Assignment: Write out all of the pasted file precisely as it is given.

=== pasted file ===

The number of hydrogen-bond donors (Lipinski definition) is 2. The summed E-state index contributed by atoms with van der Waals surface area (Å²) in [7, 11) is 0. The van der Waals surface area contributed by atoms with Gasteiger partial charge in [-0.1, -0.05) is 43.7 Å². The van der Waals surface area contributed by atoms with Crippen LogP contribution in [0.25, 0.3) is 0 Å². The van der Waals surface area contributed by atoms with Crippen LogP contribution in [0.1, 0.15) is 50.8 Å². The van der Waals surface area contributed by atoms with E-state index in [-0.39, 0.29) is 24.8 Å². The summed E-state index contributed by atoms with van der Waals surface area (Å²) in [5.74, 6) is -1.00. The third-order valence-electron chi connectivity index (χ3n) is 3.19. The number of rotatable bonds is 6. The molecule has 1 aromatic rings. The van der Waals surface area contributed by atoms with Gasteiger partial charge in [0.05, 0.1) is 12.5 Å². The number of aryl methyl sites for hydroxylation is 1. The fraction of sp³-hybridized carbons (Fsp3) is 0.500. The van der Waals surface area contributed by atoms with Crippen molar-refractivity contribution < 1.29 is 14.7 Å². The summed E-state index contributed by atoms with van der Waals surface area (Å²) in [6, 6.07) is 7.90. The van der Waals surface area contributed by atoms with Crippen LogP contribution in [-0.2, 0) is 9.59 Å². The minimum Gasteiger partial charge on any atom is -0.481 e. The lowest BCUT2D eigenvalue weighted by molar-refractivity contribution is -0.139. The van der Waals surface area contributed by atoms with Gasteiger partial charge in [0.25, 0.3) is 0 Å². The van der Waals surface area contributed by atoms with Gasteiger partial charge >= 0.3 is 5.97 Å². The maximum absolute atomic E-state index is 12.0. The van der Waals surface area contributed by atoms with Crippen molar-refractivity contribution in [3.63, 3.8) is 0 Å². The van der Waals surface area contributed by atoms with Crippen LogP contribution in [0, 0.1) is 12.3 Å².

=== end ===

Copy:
The number of hydrogen-bond donors (Lipinski definition) is 2. The summed E-state index contributed by atoms with van der Waals surface area (Å²) in [7, 11) is 0. The van der Waals surface area contributed by atoms with Gasteiger partial charge in [-0.1, -0.05) is 43.7 Å². The van der Waals surface area contributed by atoms with Crippen LogP contribution in [0.25, 0.3) is 0 Å². The van der Waals surface area contributed by atoms with Crippen LogP contribution in [0.1, 0.15) is 50.8 Å². The van der Waals surface area contributed by atoms with E-state index in [-0.39, 0.29) is 24.8 Å². The summed E-state index contributed by atoms with van der Waals surface area (Å²) in [5.74, 6) is -1.00. The third-order valence-electron chi connectivity index (χ3n) is 3.19. The number of rotatable bonds is 6. The molecule has 1 aromatic rings. The van der Waals surface area contributed by atoms with Gasteiger partial charge in [0.05, 0.1) is 12.5 Å². The number of aryl methyl sites for hydroxylation is 1. The fraction of sp³-hybridized carbons (Fsp3) is 0.500. The van der Waals surface area contributed by atoms with Crippen molar-refractivity contribution < 1.29 is 14.7 Å². The summed E-state index contributed by atoms with van der Waals surface area (Å²) in [6, 6.07) is 7.90. The van der Waals surface area contributed by atoms with Crippen LogP contribution in [-0.2, 0) is 9.59 Å². The minimum Gasteiger partial charge on any atom is -0.481 e. The lowest BCUT2D eigenvalue weighted by molar-refractivity contribution is -0.139. The van der Waals surface area contributed by atoms with Gasteiger partial charge in [0.25, 0.3) is 0 Å². The van der Waals surface area contributed by atoms with Gasteiger partial charge >= 0.3 is 5.97 Å². The maximum absolute atomic E-state index is 12.0. The van der Waals surface area contributed by atoms with Crippen molar-refractivity contribution in [3.63, 3.8) is 0 Å². The van der Waals surface area contributed by atoms with Crippen LogP contribution in [0, 0.1) is 12.3 Å².